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Employers to report pay differences between men and women under new Bill

Employers should take “real and substantive action” to scale back gender pay gaps underneath laws requiring firms to report yearly on pay and bonus variations between women and men.

The Gender Pay Gap Information Bill has been handed by the Dáil following passage earlier this week by the Seanad and now goes to the President for consideration and signature.

Organisations with 250 or extra workers should publish the pay and bonuses of employees yearly. The provisions and can over time be prolonged to companies with 50 or extra employees and can incrementally apply to smaller corporations.

Minister for Equality Roderic O’Gorman stated “women have taken the lead in demanding equality but the onus cannot just be on individual women to force these changes”.

Welcoming the passage of the Bill he stated “the Government has to play its key role in creating a more equal society and economy”.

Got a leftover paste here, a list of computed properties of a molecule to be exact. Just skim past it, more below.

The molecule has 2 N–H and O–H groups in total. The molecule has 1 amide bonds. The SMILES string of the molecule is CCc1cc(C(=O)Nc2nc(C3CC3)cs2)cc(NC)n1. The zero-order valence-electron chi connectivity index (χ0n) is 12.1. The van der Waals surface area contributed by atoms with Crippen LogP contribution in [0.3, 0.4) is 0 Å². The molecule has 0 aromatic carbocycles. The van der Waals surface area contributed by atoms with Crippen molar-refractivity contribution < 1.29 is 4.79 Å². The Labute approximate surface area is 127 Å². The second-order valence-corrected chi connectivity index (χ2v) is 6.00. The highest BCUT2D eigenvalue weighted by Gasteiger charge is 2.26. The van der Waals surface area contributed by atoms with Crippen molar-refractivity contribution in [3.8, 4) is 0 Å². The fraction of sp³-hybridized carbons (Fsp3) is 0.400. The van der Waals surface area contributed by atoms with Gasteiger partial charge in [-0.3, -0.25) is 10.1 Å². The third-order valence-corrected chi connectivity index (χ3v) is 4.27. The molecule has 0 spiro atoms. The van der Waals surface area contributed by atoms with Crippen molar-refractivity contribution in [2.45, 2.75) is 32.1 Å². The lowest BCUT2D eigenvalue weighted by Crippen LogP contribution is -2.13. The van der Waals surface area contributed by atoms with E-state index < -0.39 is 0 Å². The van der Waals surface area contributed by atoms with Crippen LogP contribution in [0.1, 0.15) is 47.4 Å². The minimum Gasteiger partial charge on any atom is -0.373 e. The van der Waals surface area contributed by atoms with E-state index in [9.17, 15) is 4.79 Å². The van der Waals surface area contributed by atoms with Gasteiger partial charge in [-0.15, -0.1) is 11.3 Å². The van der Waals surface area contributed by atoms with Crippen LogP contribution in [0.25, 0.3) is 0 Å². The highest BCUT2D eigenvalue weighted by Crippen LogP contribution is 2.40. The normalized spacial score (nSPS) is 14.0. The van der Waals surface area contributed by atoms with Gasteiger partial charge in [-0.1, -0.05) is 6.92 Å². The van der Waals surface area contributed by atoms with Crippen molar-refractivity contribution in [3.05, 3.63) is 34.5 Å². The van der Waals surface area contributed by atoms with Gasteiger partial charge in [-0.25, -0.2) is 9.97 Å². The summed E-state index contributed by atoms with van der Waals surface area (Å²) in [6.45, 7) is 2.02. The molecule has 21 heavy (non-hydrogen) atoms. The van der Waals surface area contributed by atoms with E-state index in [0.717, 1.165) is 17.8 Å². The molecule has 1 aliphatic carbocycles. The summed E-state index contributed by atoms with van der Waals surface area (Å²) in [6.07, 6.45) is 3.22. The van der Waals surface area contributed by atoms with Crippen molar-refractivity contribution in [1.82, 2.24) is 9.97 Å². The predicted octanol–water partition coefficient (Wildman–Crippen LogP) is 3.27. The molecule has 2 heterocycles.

Stressing the importance of the laws Mr O’Gorman stated “pay transparency on its own will not end the pay disparity between men and women but it is an important further step on the road to equality”.

The Bill “will provide transparency and accountability for employees. It will demand of employers real and substantive action to reduce any gender pay disparity that exists within their organisation and it will help ensure that workplaces become more equal”.

He believed that “most organisations want to be better employers this legislation can support them in reporting their gender pay gap data, in understanding and most importantly in tasking measures to address it”.

Mr O’Gorman pledged to deliver “more progressive legislation” ahead within the autumn as he pointed to the Government’s “strong equality agenda as set out in the programme for government”.

“We will proceed to assist ladies within the labour market whether or not in my very own division enhancing childcare affordability, extending breastfeeding charges, parental depart and introducing paid home violence depart or wider strikes to create a extra versatile work week.

“After 18 months of working at home we have a chance to radically re-imagine what work looks like.”

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